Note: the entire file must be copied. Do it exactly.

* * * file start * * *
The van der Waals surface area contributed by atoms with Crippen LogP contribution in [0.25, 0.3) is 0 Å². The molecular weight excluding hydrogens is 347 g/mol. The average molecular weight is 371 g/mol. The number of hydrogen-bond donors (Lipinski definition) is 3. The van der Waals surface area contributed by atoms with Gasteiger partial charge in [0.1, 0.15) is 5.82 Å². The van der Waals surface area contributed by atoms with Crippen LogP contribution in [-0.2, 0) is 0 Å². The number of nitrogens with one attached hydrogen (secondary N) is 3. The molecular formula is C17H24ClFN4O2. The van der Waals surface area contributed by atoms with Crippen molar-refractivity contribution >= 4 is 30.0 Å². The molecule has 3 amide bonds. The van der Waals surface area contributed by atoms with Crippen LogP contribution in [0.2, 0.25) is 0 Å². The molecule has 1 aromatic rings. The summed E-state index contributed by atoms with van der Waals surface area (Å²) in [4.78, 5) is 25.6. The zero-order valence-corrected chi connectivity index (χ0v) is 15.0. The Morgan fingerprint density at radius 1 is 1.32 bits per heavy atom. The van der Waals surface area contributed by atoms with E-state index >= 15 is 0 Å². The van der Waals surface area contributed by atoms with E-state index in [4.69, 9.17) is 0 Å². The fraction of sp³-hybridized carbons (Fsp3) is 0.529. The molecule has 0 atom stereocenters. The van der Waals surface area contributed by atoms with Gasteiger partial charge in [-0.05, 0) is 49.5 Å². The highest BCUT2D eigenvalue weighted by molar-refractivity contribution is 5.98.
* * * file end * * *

The van der Waals surface area contributed by atoms with Crippen LogP contribution in [0.25, 0.3) is 0 Å². The molecular weight excluding hydrogens is 347 g/mol. The average molecular weight is 371 g/mol. The number of hydrogen-bond donors (Lipinski definition) is 3. The van der Waals surface area contributed by atoms with Gasteiger partial charge in [0.1, 0.15) is 5.82 Å². The van der Waals surface area contributed by atoms with Crippen LogP contribution in [-0.2, 0) is 0 Å². The number of nitrogens with one attached hydrogen (secondary N) is 3. The molecular formula is C17H24ClFN4O2. The van der Waals surface area contributed by atoms with Crippen molar-refractivity contribution >= 4 is 30.0 Å². The molecule has 3 amide bonds. The van der Waals surface area contributed by atoms with Crippen LogP contribution in [0.2, 0.25) is 0 Å². The molecule has 1 aromatic rings. The summed E-state index contributed by atoms with van der Waals surface area (Å²) in [4.78, 5) is 25.6. The zero-order valence-corrected chi connectivity index (χ0v) is 15.0. The Morgan fingerprint density at radius 1 is 1.32 bits per heavy atom. The van der Waals surface area contributed by atoms with E-state index >= 15 is 0 Å². The van der Waals surface area contributed by atoms with E-state index in [4.69, 9.17) is 0 Å². The fraction of sp³-hybridized carbons (Fsp3) is 0.529. The molecule has 0 atom stereocenters. The van der Waals surface area contributed by atoms with Gasteiger partial charge in [-0.05, 0) is 49.5 Å². The highest BCUT2D eigenvalue weighted by molar-refractivity contribution is 5.98.